Everything You Need To Know About Grandmillennial Home Design

These days it seems like many people are seeking out comfort and nostalgia in their interior design. While stark modern interiors may look sleek and trendy, they don't exactly provide a sense of warmth or coziness. So it stands to reason that many people began looking to the past for inspiration. The trend has skyrocketed in popularity, and there are now over 100,000 results for #grandmillennialdecor on Instagram.

House Beautiful writer Emma Bazilian is thought to have brought attention to the trend with her piece "The Rise of 'Grandmillennial' Style," which came out in June of 2021. She explains the trend, saying, "Ranging in age from mid – 20s to late – 30s, grandmillennials have an affinity for design trends considered by mainstream culture to be 'stuffy' or 'outdated' — Laura Ashley prints, ruffles, embroidered linens." According to Wayfair Professional's design manager Rebecca Breslin, "While the trend has been around for a year or two, we're seeing it spread from living rooms and bedrooms to kitchens and bathrooms" (via CNN).

In this piece, we'll define grandmillennial style, get to the bottom of its origins, and explain how you can try this trend out in your own home.

The origins of grandmillennial style

Rebecca Breslin suggested to CNN that the trend intentionally contrasts the interior styles that have been prevalent in recent years, saying, "Grandmillennial style is a generational rebellion against the sleek minimalism of midcentury modern design." Expanding on that contrast, Roxy Te Owens, founder of Society Social, said, "A grandmillennial space invites you in; it exudes a sense of comfort and warmth brought to life through the mix of natural materials such as wicker, rattan, and wood paired with the beautiful organic texture of tassels, ruffles, and pleated skirts." Speaking to Better Homes & Gardens, designer Kevin Isbell suggested that the rebellion goes back even further, with millennials seeking something different from the styles their parents enjoyed. He says, "Each generation rebels against the one previous, so the millennials who are now furnishing homes are rebelling against their parents and their style." He adds, "Raised during the mass market furniture explosion, they are rebelling against the monochromatic catalog looks that they were raised with and are looking to earlier generations for inspiration."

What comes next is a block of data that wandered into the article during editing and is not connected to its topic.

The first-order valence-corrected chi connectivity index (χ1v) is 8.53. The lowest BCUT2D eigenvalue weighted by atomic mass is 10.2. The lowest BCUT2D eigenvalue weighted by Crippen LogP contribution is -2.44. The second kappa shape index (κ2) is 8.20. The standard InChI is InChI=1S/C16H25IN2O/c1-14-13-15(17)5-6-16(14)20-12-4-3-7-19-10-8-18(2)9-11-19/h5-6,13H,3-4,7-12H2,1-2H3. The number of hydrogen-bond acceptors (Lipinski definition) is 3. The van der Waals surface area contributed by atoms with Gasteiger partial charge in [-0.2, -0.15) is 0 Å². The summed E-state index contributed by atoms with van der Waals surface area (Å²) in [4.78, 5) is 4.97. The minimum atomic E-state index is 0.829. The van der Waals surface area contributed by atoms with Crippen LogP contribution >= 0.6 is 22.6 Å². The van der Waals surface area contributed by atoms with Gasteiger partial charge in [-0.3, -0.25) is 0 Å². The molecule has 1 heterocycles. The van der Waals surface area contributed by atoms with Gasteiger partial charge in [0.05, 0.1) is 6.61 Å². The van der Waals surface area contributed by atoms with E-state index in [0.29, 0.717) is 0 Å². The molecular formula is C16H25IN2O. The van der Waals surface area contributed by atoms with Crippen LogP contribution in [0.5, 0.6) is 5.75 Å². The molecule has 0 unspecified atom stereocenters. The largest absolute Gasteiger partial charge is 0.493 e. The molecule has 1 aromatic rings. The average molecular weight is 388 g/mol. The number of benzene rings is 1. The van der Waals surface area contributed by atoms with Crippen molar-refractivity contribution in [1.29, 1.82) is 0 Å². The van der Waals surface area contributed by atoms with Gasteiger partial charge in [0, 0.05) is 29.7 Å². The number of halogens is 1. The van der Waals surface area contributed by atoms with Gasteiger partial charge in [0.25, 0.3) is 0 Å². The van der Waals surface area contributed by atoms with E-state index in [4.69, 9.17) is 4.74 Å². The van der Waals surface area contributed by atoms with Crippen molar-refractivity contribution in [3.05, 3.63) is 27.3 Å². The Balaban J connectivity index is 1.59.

Designer Lilse McKenna explained to One King's Lane that it's something of an anti-trend — a response to an oversaturation of "trendy" images of interiors seen on Instagram. She said, "Those of us who are drawn to this style are trend-averse at our cores." Designer Clary Bosbyshell expressed a contrasting opinion, tapping into the nostalgic aspect, saying, ​​"My house when I was growing up was covered in Rose Tarlow chintz and needlepoint pillows."

How to incorporate grandmillennial style into your home

So what does grandmillennial style actually look like? That's entirely up to you.

The key in incorporating grandmillennial style into your own space is not taking the "grandma" part too literally. Designer Eric Ross tells CNN that the trend is about mixing old and new, saying, "Grandmillennial style is about embracing tradition design elements and presenting them in a fresh way." He added, "Find the pieces from your mother or grandmother's collections that are timeless and classic, and then mix them with small prints paired with larger-scale florals and use blue and white porcelain and other touches of chinoiserie. Incorporate some upholstery or a rug that's an animal print. Yes to toile. Yes to fringe."

One of the best parts about this trend is that it's easy to achieve on a budget. Since so many elements can be found at vintage shops, estate sales, and even your own grandmother's basement, there's plenty of fun to be had in hunting for hidden treasures that can make your grandmillennial dream a reality.